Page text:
Davide Ruffini

Sound engineer at Wisseloord Studios – Netherlands.

Davide has helped create over 100 records including Alessia Labate, Amistat, Tamta, Ronnie Flex, Supa Dupa , ATN SOUL & NOAMLE, Elle Hollis.


Davide, how would you define your profession?

I am a recording, mixing and mastering engineer. I see my role very close to what a producer does but focused on the sound itself. This job has become challenging today, almost controversial. The new generation of artists creates amazing music by themselves, at a very fast pace, but has lost interest and culture regarding sound quality. In my experience, they very rarely know how to make what they do sound good. I still believe that, knowing your tools and their full potential is the right way to go, but you also have to understand and support artists and achieve their sound vision. Fortunately, the equipment and tools we use have become more and more reliable, so less time is spent fixing stuff and getting things to work, and more on the creation and shaping of sound.

What role does listening to music play in your life?

Listening to music is an essential part of my job obviously, even to the point where it becomes hard to still enjoy casual listening. I don’t have a lot of time to do that, but when I do, I like to listen to music using my phone and earbuds because it gives me a real life feel of how it is consumed out there by ‘’normal’’ people. Perspective is really important to me. I listen to all of my work that way too, trying to find aspects that I can improve on. I am still curious about new sounds and styles, which I bring inside the studio when I get to work. My playlists feature mostly Jazz or Rock music from Rohey, Robert Glasper, Hiatus Kaiyote, James Blake or Hans Zimmer.

“I immediately loved it. It sounded so good, even Tidal sounded better using Audirvāna.”

How much attention do you pay to sound quality?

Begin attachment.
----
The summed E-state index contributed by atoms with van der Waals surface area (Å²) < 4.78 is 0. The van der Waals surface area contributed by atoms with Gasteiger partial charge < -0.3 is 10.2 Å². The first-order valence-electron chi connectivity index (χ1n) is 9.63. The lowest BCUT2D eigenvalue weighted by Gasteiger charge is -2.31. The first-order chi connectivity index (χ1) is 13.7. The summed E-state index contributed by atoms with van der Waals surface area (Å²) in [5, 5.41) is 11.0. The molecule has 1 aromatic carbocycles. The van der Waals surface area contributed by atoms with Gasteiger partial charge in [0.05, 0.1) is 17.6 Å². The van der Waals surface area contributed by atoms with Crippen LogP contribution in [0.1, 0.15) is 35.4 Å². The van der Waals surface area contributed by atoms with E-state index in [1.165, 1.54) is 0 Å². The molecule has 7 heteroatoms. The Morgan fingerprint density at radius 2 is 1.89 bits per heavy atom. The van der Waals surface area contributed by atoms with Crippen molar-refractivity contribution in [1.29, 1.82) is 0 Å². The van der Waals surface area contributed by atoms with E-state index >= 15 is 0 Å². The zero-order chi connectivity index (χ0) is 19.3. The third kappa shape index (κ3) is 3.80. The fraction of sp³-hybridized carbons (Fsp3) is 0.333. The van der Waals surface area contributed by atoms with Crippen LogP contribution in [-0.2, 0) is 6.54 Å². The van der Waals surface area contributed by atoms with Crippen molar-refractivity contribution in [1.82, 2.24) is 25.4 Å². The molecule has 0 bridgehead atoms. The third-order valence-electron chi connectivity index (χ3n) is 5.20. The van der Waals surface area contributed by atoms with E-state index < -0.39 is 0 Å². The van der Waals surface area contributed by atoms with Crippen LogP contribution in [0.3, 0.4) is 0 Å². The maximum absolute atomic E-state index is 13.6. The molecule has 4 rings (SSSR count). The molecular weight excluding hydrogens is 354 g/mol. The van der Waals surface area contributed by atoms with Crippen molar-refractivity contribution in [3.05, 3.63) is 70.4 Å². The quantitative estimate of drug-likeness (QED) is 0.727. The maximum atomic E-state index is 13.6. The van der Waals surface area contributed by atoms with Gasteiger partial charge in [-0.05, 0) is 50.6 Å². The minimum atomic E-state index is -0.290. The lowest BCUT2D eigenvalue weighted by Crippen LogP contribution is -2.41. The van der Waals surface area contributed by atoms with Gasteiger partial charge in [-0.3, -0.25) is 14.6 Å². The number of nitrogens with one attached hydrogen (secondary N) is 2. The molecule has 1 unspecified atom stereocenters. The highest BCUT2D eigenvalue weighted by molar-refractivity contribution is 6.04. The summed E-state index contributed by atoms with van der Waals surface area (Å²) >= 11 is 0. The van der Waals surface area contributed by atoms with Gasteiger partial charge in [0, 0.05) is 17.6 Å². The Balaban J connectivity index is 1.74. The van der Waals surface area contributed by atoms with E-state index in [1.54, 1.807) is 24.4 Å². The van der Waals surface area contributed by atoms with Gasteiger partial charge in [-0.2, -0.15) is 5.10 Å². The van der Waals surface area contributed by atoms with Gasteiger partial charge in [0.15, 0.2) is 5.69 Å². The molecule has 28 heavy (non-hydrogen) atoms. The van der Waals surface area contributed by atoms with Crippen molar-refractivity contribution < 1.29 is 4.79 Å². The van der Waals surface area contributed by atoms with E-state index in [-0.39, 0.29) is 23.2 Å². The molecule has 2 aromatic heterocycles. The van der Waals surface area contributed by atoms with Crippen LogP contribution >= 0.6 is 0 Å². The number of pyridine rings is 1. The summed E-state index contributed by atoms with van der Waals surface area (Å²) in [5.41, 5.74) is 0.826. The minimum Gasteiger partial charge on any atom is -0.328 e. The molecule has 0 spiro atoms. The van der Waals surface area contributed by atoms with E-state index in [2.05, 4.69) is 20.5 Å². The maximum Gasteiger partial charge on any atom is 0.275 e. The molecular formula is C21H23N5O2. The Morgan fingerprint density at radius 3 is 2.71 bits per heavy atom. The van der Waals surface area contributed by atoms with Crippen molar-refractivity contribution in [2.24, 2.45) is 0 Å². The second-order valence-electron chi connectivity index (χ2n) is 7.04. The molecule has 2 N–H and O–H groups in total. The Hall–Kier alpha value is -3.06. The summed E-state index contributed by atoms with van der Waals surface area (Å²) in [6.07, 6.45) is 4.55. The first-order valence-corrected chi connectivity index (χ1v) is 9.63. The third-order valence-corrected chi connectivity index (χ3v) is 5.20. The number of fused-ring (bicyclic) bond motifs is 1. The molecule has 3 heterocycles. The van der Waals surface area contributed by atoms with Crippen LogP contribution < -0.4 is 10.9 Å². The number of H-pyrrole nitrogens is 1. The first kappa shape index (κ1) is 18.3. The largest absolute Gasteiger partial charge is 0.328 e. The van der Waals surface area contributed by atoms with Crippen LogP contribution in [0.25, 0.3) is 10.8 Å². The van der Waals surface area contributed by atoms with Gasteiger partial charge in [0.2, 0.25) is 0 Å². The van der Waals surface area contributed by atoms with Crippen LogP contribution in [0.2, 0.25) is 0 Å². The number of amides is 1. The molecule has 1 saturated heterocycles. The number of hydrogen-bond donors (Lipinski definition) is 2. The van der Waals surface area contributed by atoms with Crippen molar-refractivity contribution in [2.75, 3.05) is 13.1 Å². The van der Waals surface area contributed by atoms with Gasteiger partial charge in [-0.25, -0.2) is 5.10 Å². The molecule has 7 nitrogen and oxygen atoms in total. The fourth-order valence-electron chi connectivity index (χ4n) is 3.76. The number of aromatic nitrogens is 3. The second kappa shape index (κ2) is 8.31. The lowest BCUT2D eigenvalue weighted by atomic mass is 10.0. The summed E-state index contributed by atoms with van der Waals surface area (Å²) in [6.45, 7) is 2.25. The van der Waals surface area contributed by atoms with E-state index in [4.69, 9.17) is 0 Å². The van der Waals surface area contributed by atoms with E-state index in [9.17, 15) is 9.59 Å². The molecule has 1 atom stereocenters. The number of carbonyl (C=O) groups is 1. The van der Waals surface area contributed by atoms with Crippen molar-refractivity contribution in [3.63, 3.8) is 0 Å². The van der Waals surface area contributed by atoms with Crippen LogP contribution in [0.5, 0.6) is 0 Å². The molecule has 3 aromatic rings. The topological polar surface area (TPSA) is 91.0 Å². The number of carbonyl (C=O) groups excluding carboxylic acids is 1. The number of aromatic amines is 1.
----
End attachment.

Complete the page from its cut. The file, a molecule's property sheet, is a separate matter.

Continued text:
Sound quality is paramount to me. Even if I know that the majority of people will listen to my work on small and poor sounding systems, I have to be able to listen very accurately to what I do here in the studio also to understand what the requirements of my clients are. Given the incredible quantity and variety of tools we have available nowadays, I believe it is important to select only the ones that do preserve and maximize sound quality.
I am not an audio snob at all, but I have very specific requirements when doing critical audio processing.  Therefore, I pay a lot of attention to every aspect of the audio chain: from conversion, to cables, to accurate monitoring and playback software of course.

How long have you been using AudirvĀna? What did you think when you discovered it?

It used to really annoy me, to never get the same sound after bouncing something off Pro Tools. The export would just not have the same audio quality that I would monitor while working in the DAW, probably because of various dithering and quantization artefacts introduced during playback. There is a darker feeling to it, some jittering issues and a poor rendering of transients. I have tried everything to solve this issue, ranging from the stock OSX space-bar player, to other dedicated apps like Amarra. A bout five months ago, I was browsing online trying to find a solution when I discovered Audirvāna. I immediately loved it. It sounded so good, even Tidal sounded better using Audirvāna. It’s a great tool for music playback because it really is truthful to what I hear when I mix or master and feels like nothing is compromised. I am really satisfied with its flexibility and specific features, Audirvāna perfectly integrates into my workflow. For example: the one click stop function releases the DAC and allows Pro Tools to take over; or the sample rate limiter, which is very useful when comparing a reference track while monitoring it at the same resolution of the current project.

Do you talk to people about it?

I do. I like to do that and talk about things I value. So, I recommend it to everybody. At least, to the ones around me that are interested and concerned about this topic.

What are your passions outside of music?

I am also a photographer. When I work, I use my ears to express creativity, but I also love to express it using my eyes when taking pictures. It makes me feel good.